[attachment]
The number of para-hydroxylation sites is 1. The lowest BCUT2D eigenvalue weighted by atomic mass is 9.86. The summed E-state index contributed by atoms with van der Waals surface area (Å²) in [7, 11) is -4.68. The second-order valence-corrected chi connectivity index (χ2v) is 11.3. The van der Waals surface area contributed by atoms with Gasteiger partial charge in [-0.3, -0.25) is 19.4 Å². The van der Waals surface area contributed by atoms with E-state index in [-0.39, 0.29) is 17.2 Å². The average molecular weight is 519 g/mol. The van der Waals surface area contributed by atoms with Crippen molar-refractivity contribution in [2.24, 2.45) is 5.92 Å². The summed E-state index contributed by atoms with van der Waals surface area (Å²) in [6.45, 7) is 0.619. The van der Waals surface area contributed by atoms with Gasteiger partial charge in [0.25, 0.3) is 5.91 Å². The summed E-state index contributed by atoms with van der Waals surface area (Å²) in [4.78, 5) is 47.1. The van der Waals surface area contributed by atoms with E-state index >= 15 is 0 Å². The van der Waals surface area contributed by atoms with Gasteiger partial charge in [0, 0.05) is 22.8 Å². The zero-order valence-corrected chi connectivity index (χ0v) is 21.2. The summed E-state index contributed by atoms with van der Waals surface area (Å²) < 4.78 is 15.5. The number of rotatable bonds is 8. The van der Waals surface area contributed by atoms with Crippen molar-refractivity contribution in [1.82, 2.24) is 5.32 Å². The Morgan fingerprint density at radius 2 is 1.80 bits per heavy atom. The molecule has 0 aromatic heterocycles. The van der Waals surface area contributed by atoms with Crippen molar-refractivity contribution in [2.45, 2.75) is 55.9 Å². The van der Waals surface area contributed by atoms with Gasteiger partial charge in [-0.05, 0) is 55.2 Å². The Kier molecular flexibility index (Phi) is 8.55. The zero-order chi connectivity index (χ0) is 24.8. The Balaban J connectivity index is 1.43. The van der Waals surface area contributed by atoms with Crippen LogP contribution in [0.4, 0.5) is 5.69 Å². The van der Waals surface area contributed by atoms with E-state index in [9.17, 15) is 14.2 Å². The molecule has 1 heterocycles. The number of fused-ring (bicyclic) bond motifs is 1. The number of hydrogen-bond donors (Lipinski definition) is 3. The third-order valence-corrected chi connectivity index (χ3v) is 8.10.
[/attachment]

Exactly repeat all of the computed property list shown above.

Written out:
The number of para-hydroxylation sites is 1. The lowest BCUT2D eigenvalue weighted by atomic mass is 9.86. The summed E-state index contributed by atoms with van der Waals surface area (Å²) in [7, 11) is -4.68. The second-order valence-corrected chi connectivity index (χ2v) is 11.3. The van der Waals surface area contributed by atoms with Gasteiger partial charge in [-0.3, -0.25) is 19.4 Å². The van der Waals surface area contributed by atoms with E-state index in [-0.39, 0.29) is 17.2 Å². The average molecular weight is 519 g/mol. The van der Waals surface area contributed by atoms with Crippen molar-refractivity contribution in [2.24, 2.45) is 5.92 Å². The summed E-state index contributed by atoms with van der Waals surface area (Å²) in [6.45, 7) is 0.619. The van der Waals surface area contributed by atoms with Gasteiger partial charge in [0.25, 0.3) is 5.91 Å². The summed E-state index contributed by atoms with van der Waals surface area (Å²) in [4.78, 5) is 47.1. The van der Waals surface area contributed by atoms with E-state index >= 15 is 0 Å². The van der Waals surface area contributed by atoms with Gasteiger partial charge in [0, 0.05) is 22.8 Å². The zero-order valence-corrected chi connectivity index (χ0v) is 21.2. The summed E-state index contributed by atoms with van der Waals surface area (Å²) < 4.78 is 15.5. The number of rotatable bonds is 8. The van der Waals surface area contributed by atoms with Crippen molar-refractivity contribution in [1.82, 2.24) is 5.32 Å². The Morgan fingerprint density at radius 2 is 1.80 bits per heavy atom. The molecule has 0 aromatic heterocycles. The van der Waals surface area contributed by atoms with Crippen molar-refractivity contribution in [2.45, 2.75) is 55.9 Å². The van der Waals surface area contributed by atoms with Gasteiger partial charge in [-0.05, 0) is 55.2 Å². The Kier molecular flexibility index (Phi) is 8.55. The zero-order chi connectivity index (χ0) is 24.8. The Balaban J connectivity index is 1.43. The van der Waals surface area contributed by atoms with Crippen LogP contribution in [0.4, 0.5) is 5.69 Å². The van der Waals surface area contributed by atoms with E-state index in [9.17, 15) is 14.2 Å². The molecule has 1 heterocycles. The number of fused-ring (bicyclic) bond motifs is 1. The number of hydrogen-bond donors (Lipinski definition) is 3. The third-order valence-corrected chi connectivity index (χ3v) is 8.10.